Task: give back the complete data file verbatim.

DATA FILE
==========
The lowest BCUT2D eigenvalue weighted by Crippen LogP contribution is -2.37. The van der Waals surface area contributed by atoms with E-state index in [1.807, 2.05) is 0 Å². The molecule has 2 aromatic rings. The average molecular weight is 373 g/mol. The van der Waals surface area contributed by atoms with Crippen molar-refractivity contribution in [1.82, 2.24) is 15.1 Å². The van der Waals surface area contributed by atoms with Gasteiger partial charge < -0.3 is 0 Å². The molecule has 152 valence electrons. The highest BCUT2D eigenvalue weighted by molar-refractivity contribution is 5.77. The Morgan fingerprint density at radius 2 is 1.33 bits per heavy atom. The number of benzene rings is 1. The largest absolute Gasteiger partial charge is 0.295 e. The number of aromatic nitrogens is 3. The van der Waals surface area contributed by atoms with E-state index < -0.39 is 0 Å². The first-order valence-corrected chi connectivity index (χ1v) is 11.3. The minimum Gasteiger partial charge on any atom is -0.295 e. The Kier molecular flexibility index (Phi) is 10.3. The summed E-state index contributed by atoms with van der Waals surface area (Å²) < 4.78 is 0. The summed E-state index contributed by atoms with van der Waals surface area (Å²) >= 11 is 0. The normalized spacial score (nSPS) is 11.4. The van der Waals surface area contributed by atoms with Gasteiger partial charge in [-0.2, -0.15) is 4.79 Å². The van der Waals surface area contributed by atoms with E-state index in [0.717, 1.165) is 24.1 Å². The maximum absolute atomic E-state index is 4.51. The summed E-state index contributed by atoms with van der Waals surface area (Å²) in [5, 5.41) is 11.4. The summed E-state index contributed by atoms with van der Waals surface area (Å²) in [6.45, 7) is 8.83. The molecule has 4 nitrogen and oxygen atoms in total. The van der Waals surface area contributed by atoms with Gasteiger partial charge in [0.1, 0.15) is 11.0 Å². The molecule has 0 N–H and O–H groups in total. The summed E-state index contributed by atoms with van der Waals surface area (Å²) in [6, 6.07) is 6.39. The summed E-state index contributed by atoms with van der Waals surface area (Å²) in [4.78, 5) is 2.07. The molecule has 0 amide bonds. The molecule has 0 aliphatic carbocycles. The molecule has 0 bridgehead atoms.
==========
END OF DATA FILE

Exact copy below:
The lowest BCUT2D eigenvalue weighted by Crippen LogP contribution is -2.37. The van der Waals surface area contributed by atoms with E-state index in [1.807, 2.05) is 0 Å². The molecule has 2 aromatic rings. The average molecular weight is 373 g/mol. The van der Waals surface area contributed by atoms with Crippen molar-refractivity contribution in [1.82, 2.24) is 15.1 Å². The van der Waals surface area contributed by atoms with Gasteiger partial charge < -0.3 is 0 Å². The molecule has 152 valence electrons. The highest BCUT2D eigenvalue weighted by molar-refractivity contribution is 5.77. The Morgan fingerprint density at radius 2 is 1.33 bits per heavy atom. The number of benzene rings is 1. The largest absolute Gasteiger partial charge is 0.295 e. The number of aromatic nitrogens is 3. The van der Waals surface area contributed by atoms with E-state index < -0.39 is 0 Å². The first-order valence-corrected chi connectivity index (χ1v) is 11.3. The minimum Gasteiger partial charge on any atom is -0.295 e. The Kier molecular flexibility index (Phi) is 10.3. The summed E-state index contributed by atoms with van der Waals surface area (Å²) < 4.78 is 0. The summed E-state index contributed by atoms with van der Waals surface area (Å²) >= 11 is 0. The normalized spacial score (nSPS) is 11.4. The van der Waals surface area contributed by atoms with Gasteiger partial charge in [-0.2, -0.15) is 4.79 Å². The van der Waals surface area contributed by atoms with E-state index in [0.717, 1.165) is 24.1 Å². The maximum absolute atomic E-state index is 4.51. The summed E-state index contributed by atoms with van der Waals surface area (Å²) in [5, 5.41) is 11.4. The summed E-state index contributed by atoms with van der Waals surface area (Å²) in [6.45, 7) is 8.83. The molecule has 4 nitrogen and oxygen atoms in total. The van der Waals surface area contributed by atoms with Gasteiger partial charge in [0.1, 0.15) is 11.0 Å². The molecule has 0 N–H and O–H groups in total. The summed E-state index contributed by atoms with van der Waals surface area (Å²) in [6, 6.07) is 6.39. The summed E-state index contributed by atoms with van der Waals surface area (Å²) in [4.78, 5) is 2.07. The molecule has 0 amide bonds. The molecule has 0 aliphatic carbocycles. The molecule has 0 bridgehead atoms.